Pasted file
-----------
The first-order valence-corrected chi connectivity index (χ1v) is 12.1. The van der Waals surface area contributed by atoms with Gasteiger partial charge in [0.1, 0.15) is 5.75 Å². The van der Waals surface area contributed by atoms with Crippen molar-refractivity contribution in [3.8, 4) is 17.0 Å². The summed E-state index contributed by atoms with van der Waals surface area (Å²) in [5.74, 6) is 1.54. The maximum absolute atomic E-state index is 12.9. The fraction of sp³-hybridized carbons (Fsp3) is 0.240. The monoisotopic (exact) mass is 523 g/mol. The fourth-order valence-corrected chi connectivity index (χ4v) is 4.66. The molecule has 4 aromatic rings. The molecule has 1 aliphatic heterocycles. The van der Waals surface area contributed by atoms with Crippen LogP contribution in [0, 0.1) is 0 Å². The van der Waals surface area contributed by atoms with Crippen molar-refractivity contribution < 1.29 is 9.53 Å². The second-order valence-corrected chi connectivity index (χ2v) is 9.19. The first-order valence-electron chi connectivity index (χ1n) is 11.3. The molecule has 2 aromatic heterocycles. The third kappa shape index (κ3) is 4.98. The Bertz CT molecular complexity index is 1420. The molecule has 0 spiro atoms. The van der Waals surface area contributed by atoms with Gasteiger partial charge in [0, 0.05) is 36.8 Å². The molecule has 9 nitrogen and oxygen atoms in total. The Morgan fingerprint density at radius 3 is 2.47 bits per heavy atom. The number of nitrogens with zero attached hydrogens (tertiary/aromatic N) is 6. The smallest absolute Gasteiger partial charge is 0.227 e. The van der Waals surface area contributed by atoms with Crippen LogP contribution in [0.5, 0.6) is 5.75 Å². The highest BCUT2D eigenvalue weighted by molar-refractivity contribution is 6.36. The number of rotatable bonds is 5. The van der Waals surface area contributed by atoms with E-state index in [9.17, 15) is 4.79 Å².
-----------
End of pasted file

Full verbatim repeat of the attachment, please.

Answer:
The first-order valence-corrected chi connectivity index (χ1v) is 12.1. The van der Waals surface area contributed by atoms with Gasteiger partial charge in [0.1, 0.15) is 5.75 Å². The van der Waals surface area contributed by atoms with Crippen molar-refractivity contribution in [3.8, 4) is 17.0 Å². The summed E-state index contributed by atoms with van der Waals surface area (Å²) in [5.74, 6) is 1.54. The maximum absolute atomic E-state index is 12.9. The fraction of sp³-hybridized carbons (Fsp3) is 0.240. The monoisotopic (exact) mass is 523 g/mol. The fourth-order valence-corrected chi connectivity index (χ4v) is 4.66. The molecule has 4 aromatic rings. The molecule has 1 aliphatic heterocycles. The van der Waals surface area contributed by atoms with Crippen LogP contribution in [0, 0.1) is 0 Å². The van der Waals surface area contributed by atoms with Crippen molar-refractivity contribution < 1.29 is 9.53 Å². The second-order valence-corrected chi connectivity index (χ2v) is 9.19. The first-order valence-electron chi connectivity index (χ1n) is 11.3. The molecule has 2 aromatic heterocycles. The third kappa shape index (κ3) is 4.98. The Bertz CT molecular complexity index is 1420. The molecule has 0 spiro atoms. The van der Waals surface area contributed by atoms with Gasteiger partial charge in [0, 0.05) is 36.8 Å². The molecule has 9 nitrogen and oxygen atoms in total. The Morgan fingerprint density at radius 3 is 2.47 bits per heavy atom. The number of nitrogens with zero attached hydrogens (tertiary/aromatic N) is 6. The smallest absolute Gasteiger partial charge is 0.227 e. The van der Waals surface area contributed by atoms with Crippen LogP contribution in [0.5, 0.6) is 5.75 Å². The highest BCUT2D eigenvalue weighted by molar-refractivity contribution is 6.36. The number of rotatable bonds is 5. The van der Waals surface area contributed by atoms with E-state index in [9.17, 15) is 4.79 Å².